19. In a toolholder unit; a support including a reaction means; a tool having a cutting tip; an elongate holder connected adjacent one end thereof with said support and on the other end thereof supporting said tool for engagement of said tip with a workpiece; said holder having a pair of flexible arms intermediate the ends thereof and spaced apart in a direction transverse to the longitudinal axis of the holder; said arms being on opposite sides of said reaction means; a fluid pressure supply means; fluid pressure responsive drive means effective between said reaction means and said arms for flexing the latter to cause vibration of said tool and tip; and control means comprising liuid pressure actuatable valve means controlling the supply of fiuid pressure to said drive means.
20. A toolholder unit as defined in claim 19 wherein said valve means comprises a liuid pressure actuatable first valve means controlling the supply of fluid pressure to said drive means, and a second valve means associated with and controlling the fluid pressure actuation of said first valve means.
21. A toolholder unit as dened in claim 19 wherein said drive means comprises cylinder means on said reaction means, and piston means operable in said cylinder means and connected with said arms; said valve means being connected with said cylinder means by passages in said reaction means.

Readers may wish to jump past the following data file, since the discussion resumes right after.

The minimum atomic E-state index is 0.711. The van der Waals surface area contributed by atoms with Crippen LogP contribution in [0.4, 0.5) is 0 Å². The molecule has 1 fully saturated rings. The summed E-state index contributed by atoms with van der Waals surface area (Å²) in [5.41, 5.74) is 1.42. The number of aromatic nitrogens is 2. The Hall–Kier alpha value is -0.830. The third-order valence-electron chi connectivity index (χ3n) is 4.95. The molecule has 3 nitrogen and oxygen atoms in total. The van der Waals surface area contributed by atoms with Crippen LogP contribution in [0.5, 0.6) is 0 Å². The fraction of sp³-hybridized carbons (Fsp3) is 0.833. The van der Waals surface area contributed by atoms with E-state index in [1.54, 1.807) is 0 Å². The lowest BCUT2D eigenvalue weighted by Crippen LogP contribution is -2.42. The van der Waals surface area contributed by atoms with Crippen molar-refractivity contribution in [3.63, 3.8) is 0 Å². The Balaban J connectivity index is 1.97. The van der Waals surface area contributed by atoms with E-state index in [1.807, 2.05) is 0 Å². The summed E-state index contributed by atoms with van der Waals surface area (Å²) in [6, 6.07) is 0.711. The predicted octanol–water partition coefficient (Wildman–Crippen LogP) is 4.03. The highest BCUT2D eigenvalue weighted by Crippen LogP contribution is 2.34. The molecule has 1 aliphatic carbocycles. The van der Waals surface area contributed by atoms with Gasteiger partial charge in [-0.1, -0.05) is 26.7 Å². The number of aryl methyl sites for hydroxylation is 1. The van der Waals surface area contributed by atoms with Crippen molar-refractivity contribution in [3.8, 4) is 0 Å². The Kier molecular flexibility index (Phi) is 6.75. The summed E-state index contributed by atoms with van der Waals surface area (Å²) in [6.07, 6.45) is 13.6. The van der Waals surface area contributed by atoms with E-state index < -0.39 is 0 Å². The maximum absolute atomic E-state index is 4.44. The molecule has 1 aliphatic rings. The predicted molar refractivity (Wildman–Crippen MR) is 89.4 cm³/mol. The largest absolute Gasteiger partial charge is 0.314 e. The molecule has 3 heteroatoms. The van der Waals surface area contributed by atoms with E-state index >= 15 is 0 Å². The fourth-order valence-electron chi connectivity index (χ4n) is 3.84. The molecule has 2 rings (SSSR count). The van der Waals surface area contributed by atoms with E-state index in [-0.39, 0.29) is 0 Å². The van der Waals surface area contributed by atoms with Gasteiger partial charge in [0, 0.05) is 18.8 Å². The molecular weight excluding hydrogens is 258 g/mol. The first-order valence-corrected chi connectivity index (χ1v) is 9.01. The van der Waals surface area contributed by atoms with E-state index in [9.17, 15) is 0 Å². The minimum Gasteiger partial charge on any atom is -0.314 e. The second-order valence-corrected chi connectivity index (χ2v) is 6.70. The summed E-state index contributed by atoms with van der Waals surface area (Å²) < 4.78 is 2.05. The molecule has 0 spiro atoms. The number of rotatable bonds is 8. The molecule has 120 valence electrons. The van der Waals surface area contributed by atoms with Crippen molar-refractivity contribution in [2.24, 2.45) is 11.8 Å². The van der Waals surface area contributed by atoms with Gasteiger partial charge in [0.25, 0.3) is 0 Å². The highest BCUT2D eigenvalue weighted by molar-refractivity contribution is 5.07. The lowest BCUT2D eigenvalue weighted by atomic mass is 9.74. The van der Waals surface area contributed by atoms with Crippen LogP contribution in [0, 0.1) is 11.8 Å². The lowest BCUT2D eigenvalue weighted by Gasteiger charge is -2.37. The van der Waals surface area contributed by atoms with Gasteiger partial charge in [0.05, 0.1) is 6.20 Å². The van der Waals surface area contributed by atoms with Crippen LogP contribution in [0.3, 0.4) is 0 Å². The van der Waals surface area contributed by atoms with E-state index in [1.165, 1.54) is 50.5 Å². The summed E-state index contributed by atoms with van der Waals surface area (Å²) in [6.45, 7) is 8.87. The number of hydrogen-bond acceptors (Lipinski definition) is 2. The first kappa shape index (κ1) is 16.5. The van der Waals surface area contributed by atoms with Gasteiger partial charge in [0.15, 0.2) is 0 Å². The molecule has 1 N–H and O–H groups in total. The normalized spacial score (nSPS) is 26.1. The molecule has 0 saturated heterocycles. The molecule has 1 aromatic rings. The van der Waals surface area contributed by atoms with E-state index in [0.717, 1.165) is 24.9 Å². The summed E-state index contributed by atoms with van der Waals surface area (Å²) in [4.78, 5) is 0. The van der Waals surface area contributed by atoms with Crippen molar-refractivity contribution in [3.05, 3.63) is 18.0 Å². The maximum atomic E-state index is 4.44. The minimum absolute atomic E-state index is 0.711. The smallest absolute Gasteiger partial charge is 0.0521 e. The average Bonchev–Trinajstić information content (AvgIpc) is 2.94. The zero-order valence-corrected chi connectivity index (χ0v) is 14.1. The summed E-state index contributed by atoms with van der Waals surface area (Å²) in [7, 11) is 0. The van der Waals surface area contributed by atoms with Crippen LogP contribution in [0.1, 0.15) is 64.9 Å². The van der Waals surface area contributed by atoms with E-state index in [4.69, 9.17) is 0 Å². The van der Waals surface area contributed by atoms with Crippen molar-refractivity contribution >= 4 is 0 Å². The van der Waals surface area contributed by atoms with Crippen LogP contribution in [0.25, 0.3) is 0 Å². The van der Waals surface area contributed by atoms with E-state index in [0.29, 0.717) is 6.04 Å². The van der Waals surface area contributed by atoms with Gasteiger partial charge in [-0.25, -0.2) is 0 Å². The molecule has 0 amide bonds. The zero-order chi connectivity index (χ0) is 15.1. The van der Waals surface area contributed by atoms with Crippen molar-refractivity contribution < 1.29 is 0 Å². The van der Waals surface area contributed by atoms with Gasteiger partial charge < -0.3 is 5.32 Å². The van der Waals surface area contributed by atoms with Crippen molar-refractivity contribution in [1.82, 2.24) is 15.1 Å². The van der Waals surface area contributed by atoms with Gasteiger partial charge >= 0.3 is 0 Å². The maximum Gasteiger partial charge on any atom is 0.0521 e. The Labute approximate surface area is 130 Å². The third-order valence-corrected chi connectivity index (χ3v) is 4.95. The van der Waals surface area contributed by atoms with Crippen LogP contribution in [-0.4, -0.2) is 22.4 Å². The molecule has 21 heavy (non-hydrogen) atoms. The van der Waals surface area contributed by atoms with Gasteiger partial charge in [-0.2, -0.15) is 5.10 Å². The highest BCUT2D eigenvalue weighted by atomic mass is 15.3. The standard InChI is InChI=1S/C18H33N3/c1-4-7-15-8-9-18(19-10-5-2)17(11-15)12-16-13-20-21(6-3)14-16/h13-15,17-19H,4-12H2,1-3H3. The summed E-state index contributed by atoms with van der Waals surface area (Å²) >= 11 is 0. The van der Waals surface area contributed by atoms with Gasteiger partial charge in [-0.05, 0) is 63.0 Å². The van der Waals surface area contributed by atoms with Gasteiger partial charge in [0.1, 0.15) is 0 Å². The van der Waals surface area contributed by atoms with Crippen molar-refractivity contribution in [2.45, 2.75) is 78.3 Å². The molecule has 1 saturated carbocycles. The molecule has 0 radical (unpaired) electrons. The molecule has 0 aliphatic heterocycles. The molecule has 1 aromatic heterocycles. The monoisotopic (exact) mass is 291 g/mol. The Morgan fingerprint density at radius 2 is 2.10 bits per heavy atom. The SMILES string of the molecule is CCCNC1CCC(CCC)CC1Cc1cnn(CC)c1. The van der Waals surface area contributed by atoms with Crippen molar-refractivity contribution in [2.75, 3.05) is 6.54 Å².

22. A toolholder unit as defined in claim 19 wherein said drive means comprises cylinder means on said reaction means, and piston means operable in said cylinder means and connected with said arms; valve charnber means on said reaction means and connected with said cylinder means by passages in said reaction means; said valve means comprising a first fluid pressure actuatable valve means in said chamber means for controlling said passages, and a second valve means in said chamber means and controlling the fluid pressure actuation of said first valve means.
23. A toolholder unit as defined in claim 22 wherein said first and second valve means are in an inner and outer coaxial relation in said valve chamber means.
References Cited in the file of this patent UNITED STATES PATENTS 738,209 Lewis Sept. 8, 1903 1,292,494 Lorenz Jan. 28, 1919 1,927,499 Nell et al. Sept. 19, 1933 2,308,151 Bagdel Ian. 12, 1943 2,455,183 Lobdell Nov. 30, 1948 2,472,568 Burt June 7, 1949 2,921,559 Herrmann Ian. 19, 1960 FOREIGN PATENTS 22,195 Russia Aug. 27, 1912
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|U.S. Classification||82/158, 366/124, 29/DIG.460|
|International Classification||B23Q11/12, B23Q11/14, B23B29/12, B23Q11/10|
|Cooperative Classification||Y10S29/046, B23B29/125|